Envy of the high-statused

Our ill feeling toward high-status players has been captured in the lab. When neuroscientists had participants read about someone popular, rich and smart, they saw brain regions involved in the perception of pain become activated. When they read of this invented person suffering a demotion, their pleasure systems flared up. Psychologists see this effect cross-culturally, with one study in Japan and Australia finding participants took pleasure in the felling of a ‘tall poppy’: the higher their status, the greater the enjoyment of their de-grading. The most venomous levels of envy were reported when the poppy’s success was ‘in a domain that was important to the participant, such as academic achievement among students’ – when they were rivals in their games.

An yet, as we’ve learned, we’re also drawn to high-status people: we crave contact with the famous, the successful and the brilliant. So our relationship with elite players is thunderously ambivalent. On one hand, we gather close to them, offering them status in order to learn from them and, in the process, become statusful ourselves. On the other, we experience grinding resentments towards them. This, perhaps, is the result of the mismatch between our neural game-playing equipment and the massively outsized structure of modern games. Our brains may be specialized for small tribal groups but today – especially at work and online – we play colossal games in which poppies loom over us like redwoods. Status is relative: the higher others rise, the lower we sit in comparison. It’s a resource and their highly visible thriving steals it from us. The exceptions we make tend to be for ambassadors from our own groups: artists, thinkers, athletes and leaders with whom we strongly identify. They seem to symbolize us, somehow. They carry with them a piece of our own identity, a pound of our flesh – so their success becomes our success and we cheer it wildly. To our subconscious these idols are fantastically accomplished versions of us: our copy, flatter, conform cognition overrides our resentment.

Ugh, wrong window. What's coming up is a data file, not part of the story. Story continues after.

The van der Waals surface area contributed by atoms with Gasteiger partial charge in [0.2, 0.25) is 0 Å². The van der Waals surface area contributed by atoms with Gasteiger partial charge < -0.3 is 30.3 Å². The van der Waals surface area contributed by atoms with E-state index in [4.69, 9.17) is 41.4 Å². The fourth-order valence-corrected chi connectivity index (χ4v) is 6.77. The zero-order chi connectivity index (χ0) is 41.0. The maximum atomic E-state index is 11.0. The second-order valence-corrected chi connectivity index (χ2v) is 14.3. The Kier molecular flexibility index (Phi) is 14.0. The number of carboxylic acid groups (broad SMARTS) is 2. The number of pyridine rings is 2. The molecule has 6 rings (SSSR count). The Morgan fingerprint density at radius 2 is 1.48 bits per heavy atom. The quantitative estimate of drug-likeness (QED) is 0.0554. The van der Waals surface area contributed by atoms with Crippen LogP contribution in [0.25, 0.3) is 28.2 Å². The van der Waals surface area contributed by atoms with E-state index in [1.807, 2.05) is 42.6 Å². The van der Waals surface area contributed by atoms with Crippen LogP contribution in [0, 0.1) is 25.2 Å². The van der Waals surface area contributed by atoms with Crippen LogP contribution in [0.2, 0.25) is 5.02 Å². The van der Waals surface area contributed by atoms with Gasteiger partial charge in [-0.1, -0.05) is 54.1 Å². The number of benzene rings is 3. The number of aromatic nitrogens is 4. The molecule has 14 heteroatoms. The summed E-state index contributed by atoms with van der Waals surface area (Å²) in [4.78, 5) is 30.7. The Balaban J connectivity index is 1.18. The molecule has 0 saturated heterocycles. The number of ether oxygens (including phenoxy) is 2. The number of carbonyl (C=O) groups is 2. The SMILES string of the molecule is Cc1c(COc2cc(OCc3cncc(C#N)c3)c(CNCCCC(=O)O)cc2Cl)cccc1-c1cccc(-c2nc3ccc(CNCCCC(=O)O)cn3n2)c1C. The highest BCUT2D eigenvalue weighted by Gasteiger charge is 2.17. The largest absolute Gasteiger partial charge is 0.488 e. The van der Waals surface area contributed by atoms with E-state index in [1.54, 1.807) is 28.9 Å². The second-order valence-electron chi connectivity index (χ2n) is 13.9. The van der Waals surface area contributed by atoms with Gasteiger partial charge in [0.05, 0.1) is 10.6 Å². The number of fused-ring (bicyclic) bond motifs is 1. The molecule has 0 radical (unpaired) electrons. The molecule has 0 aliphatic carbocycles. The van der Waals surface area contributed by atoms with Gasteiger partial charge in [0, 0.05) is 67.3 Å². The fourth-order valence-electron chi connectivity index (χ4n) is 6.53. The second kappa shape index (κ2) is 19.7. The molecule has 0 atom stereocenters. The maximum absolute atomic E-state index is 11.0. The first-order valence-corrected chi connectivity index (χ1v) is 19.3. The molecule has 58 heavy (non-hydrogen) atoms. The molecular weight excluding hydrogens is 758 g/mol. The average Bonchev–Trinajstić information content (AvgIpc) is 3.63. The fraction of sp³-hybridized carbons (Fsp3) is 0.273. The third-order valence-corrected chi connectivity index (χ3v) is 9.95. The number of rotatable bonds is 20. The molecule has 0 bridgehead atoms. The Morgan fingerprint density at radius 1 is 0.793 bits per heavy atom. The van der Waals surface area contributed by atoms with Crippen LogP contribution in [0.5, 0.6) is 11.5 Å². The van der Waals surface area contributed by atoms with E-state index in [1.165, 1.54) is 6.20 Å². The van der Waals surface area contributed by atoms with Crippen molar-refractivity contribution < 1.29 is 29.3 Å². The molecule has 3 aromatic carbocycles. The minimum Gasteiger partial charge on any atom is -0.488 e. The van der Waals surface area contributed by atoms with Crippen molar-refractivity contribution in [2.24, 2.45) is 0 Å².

Storr, Will. The Status Game. William Collins Books; London; 2021. p. 97-8

Author: Milan

In the spring of 2005, I graduated from the University of British Columbia with a degree in International Relations and a general focus in the area of environmental politics. In the fall of 2005, I began reading for an M.Phil in IR at Wadham College, Oxford. Outside school, I am very interested in photography, writing, and the outdoors. I am writing this blog to keep in touch with friends and family around the world, provide a more personal view of graduate student life in Oxford, and pass on some lessons I've learned here.

4 thoughts on “Envy of the high-statused”

  1. Will Storr has packed a lot into the excerpt you included. But it also sounded quite generalized. I expect how i feel either by the rise or fall of high status people may relate also to how I believe they treated other people in general.

  2. I think you would find the book instructive. Among other things, it does a good job of cataloging how no amount of status ever makes a person secure, because there are always more rungs above. Call it silver medal syndrome: instead of feeling good about doing better than 99.9% of the population, people tend to feel miserable and insufficient because 0.1% of people are ahead of them.

  3. The particular paradox described in this post has often struck me: when people see that someone else seems to possess a lot of what they themselves desire (status, influence, beauty, financial security) we tend to simultaneously think highly of them as someone in possession of what we desire and perhaps someone to emulate – but also contemptuously of them, for seeming to be in unjust possession of what we lack. Our admiration is thus of a rather superficial and predatory form: we note that they are up on a pedestal, while dreaming of pulling them off and taking their place.

  4. There is also what I think of as the Saddam Hussein effect: the higher-status you are, the harder it is to have an accurate understanding of the world because everyone around you will flatter your existing beliefs and prejudices. People at the top lose not only their empathy, but even their ability to realize that they are surrounded by sycophants who flatter their prejudices and help them stay disconnected from reality.

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